It would seem that in order to improve the way we do feedback, we should be looking to positive psychology and this may mean reversing our inherent programming to seek out the negatives first. Don Clifton, who is known by the American Psychological Society as the ‘Grandfather of Positive Psychology’ stated:

“It isn’t until people know what makes them talented and unique that they know how to perform better in their job”.

This concept of looking to strengths first also resonates with the findings within the recent CIPD research report “Could do better – Assessing what works in performance management” where they looked at strengths based approaches to coaching and feedback during performance management conversations (Gifford, J, 2016). The conclusion was that managers who took on a coaching style i.e. more questioning and listening than ‘tell’ combined with strengths focused and forward looking performance conversation could have a significant increase on perceived performance.

A ‘feedforward’ technique like this should be about eliciting positive experiences or strengths and focusing on how these can be enhanced or built on moving forwards. So, following a work presentation a manager might sit down and help their staff member to reflect by focusing on what worked or what went particularly well during the presentation. They may ask the individual to consider what they would repeat if they were to do it again. This switch in emphasis can feel alien to many of us as we are all so used to focusing on what went wrong.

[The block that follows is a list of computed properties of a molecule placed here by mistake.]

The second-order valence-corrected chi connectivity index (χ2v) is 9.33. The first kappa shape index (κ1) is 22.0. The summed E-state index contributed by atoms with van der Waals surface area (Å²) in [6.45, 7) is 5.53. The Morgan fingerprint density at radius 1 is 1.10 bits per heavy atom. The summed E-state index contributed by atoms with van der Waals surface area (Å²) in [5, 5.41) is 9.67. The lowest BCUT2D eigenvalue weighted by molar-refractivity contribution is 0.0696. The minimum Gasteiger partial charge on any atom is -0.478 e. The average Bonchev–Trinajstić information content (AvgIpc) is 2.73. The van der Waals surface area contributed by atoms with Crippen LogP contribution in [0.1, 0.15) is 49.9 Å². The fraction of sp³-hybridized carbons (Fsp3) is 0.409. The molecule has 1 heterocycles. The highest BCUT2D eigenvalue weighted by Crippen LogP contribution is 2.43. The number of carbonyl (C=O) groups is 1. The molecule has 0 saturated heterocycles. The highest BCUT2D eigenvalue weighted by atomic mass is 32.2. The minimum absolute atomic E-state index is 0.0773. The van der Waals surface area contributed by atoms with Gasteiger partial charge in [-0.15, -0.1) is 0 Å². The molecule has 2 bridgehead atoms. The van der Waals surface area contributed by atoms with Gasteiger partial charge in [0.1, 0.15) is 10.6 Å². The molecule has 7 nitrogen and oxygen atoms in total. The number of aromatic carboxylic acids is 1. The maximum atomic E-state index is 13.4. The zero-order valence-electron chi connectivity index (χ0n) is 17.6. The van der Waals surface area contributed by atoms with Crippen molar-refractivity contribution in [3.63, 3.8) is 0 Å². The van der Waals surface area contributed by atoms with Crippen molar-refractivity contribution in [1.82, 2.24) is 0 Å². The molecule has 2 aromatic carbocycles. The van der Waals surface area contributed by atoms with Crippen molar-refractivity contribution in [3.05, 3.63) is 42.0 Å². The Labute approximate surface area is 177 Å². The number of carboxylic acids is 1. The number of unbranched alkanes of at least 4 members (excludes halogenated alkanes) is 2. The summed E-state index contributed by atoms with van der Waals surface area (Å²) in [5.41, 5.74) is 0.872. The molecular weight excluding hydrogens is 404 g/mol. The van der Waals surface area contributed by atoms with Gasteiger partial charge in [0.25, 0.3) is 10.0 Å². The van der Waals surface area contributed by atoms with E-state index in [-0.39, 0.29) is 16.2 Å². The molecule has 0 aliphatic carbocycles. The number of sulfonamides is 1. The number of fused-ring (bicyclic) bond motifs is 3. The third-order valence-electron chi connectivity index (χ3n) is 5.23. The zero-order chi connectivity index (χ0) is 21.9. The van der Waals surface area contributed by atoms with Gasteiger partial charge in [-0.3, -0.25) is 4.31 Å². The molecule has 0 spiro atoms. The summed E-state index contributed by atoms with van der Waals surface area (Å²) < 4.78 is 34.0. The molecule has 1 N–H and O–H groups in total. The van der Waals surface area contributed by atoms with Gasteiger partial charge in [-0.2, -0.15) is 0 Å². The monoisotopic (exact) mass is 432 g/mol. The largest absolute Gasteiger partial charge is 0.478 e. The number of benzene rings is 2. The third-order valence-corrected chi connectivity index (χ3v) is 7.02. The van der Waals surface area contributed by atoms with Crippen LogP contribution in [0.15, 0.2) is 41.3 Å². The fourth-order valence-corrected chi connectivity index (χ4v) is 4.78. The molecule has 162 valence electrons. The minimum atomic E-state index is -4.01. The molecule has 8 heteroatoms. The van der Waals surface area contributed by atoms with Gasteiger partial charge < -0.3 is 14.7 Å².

A more positive approach doesn’t mean ignoring things that can be improved but the emphasis should be more about focusing on what is working. It is easy to see how this technique could be used to good effect during 121’s or appraisal conversations and could well revolutionise their effectiveness.

Consider how you can put in place simple recognition schemes that can be used by all staff to notice and recognise high performance. If you have organisational values, this is a great way of bringing these to life as people can consider these definitions and recognise others against them.

Some organisations do this effectively through providing themed postcards or stickers where people can choose a specific postcard and recognise a colleague using these. Others are able to do this by colleague of the month type incentives which may be voted for by others or ‘Champion’ awards. The important point here is that these are little and often, creating a culture where people become more acclimatised to giving and receiving feedback and find it less threatening.

If you use performance management software like Actus you can encourage these more positive behaviours using the recognition module which encourages ongoing feedback and recognition between colleagues. It also makes this visible at appraisal or development time. Additionally, the automated reporting gives you greater visibility at an organisational level which creates a greater understanding of where the more engaging management behaviours are sitting.

For more information on the topic of how feedback can be a gamechanger for performance management, check out the Actus E-Book here:

By Lucinda Carney CPsychol